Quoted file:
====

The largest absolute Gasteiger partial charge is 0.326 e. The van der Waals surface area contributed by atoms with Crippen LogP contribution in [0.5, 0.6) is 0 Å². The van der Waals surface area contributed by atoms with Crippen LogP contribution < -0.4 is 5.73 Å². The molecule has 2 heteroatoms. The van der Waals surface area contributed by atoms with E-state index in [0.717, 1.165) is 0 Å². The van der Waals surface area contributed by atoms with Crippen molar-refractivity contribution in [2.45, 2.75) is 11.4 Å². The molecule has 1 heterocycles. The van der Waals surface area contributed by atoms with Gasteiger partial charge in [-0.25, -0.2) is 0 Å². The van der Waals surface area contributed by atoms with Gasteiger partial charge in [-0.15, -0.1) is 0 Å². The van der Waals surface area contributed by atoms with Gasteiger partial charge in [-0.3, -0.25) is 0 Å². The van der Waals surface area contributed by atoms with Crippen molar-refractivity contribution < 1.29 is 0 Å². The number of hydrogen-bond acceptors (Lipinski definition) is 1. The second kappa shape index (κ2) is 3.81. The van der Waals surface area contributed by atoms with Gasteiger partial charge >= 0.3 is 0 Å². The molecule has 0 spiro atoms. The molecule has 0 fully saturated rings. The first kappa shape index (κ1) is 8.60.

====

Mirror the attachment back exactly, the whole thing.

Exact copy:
The largest absolute Gasteiger partial charge is 0.326 e. The van der Waals surface area contributed by atoms with Crippen LogP contribution in [0.5, 0.6) is 0 Å². The van der Waals surface area contributed by atoms with Crippen LogP contribution < -0.4 is 5.73 Å². The molecule has 2 heteroatoms. The van der Waals surface area contributed by atoms with E-state index in [0.717, 1.165) is 0 Å². The van der Waals surface area contributed by atoms with Crippen molar-refractivity contribution in [2.45, 2.75) is 11.4 Å². The molecule has 1 heterocycles. The van der Waals surface area contributed by atoms with Gasteiger partial charge in [-0.25, -0.2) is 0 Å². The van der Waals surface area contributed by atoms with Gasteiger partial charge in [-0.15, -0.1) is 0 Å². The van der Waals surface area contributed by atoms with Gasteiger partial charge in [-0.3, -0.25) is 0 Å². The van der Waals surface area contributed by atoms with Crippen molar-refractivity contribution < 1.29 is 0 Å². The number of hydrogen-bond acceptors (Lipinski definition) is 1. The second kappa shape index (κ2) is 3.81. The van der Waals surface area contributed by atoms with Gasteiger partial charge >= 0.3 is 0 Å². The molecule has 0 spiro atoms. The molecule has 0 fully saturated rings. The first kappa shape index (κ1) is 8.60.